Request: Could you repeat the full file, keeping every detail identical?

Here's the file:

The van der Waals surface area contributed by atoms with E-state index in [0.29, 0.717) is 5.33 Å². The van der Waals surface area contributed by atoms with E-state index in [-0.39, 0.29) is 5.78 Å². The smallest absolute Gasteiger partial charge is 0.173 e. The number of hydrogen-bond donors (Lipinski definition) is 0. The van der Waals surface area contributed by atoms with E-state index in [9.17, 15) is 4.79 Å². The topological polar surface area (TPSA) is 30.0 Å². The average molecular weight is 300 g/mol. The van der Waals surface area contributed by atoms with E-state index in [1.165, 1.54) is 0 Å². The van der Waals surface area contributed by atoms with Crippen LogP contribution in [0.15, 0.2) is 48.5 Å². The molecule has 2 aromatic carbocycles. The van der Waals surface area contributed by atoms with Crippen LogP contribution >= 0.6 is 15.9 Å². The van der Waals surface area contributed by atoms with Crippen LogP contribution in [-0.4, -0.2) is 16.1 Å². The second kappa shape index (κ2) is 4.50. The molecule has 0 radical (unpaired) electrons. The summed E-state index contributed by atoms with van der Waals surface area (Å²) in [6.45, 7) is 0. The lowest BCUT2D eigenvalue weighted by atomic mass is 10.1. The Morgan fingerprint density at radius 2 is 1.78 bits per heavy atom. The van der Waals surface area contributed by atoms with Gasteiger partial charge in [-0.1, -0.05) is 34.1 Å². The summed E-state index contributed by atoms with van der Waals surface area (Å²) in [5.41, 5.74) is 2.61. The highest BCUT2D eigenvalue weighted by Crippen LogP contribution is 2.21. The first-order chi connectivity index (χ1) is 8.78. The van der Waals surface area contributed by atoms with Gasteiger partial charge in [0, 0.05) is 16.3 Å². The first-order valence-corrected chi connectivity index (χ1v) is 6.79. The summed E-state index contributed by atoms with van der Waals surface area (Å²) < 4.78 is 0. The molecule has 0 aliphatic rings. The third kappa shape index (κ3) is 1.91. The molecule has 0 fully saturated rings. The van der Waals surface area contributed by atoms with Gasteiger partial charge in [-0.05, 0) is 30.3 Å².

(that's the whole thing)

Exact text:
The van der Waals surface area contributed by atoms with E-state index in [0.29, 0.717) is 5.33 Å². The van der Waals surface area contributed by atoms with E-state index in [-0.39, 0.29) is 5.78 Å². The smallest absolute Gasteiger partial charge is 0.173 e. The number of hydrogen-bond donors (Lipinski definition) is 0. The van der Waals surface area contributed by atoms with E-state index in [9.17, 15) is 4.79 Å². The topological polar surface area (TPSA) is 30.0 Å². The average molecular weight is 300 g/mol. The van der Waals surface area contributed by atoms with E-state index in [1.165, 1.54) is 0 Å². The van der Waals surface area contributed by atoms with Crippen LogP contribution in [0.15, 0.2) is 48.5 Å². The molecule has 2 aromatic carbocycles. The van der Waals surface area contributed by atoms with Crippen LogP contribution >= 0.6 is 15.9 Å². The van der Waals surface area contributed by atoms with Crippen LogP contribution in [-0.4, -0.2) is 16.1 Å². The second kappa shape index (κ2) is 4.50. The molecule has 0 radical (unpaired) electrons. The summed E-state index contributed by atoms with van der Waals surface area (Å²) in [6.45, 7) is 0. The lowest BCUT2D eigenvalue weighted by atomic mass is 10.1. The Morgan fingerprint density at radius 2 is 1.78 bits per heavy atom. The van der Waals surface area contributed by atoms with Gasteiger partial charge in [-0.1, -0.05) is 34.1 Å². The summed E-state index contributed by atoms with van der Waals surface area (Å²) in [5.41, 5.74) is 2.61. The highest BCUT2D eigenvalue weighted by Crippen LogP contribution is 2.21. The first-order chi connectivity index (χ1) is 8.78. The van der Waals surface area contributed by atoms with Gasteiger partial charge in [0, 0.05) is 16.3 Å². The first-order valence-corrected chi connectivity index (χ1v) is 6.79. The summed E-state index contributed by atoms with van der Waals surface area (Å²) < 4.78 is 0. The molecule has 0 aliphatic rings. The third kappa shape index (κ3) is 1.91. The molecule has 0 fully saturated rings. The van der Waals surface area contributed by atoms with Gasteiger partial charge in [-0.05, 0) is 30.3 Å².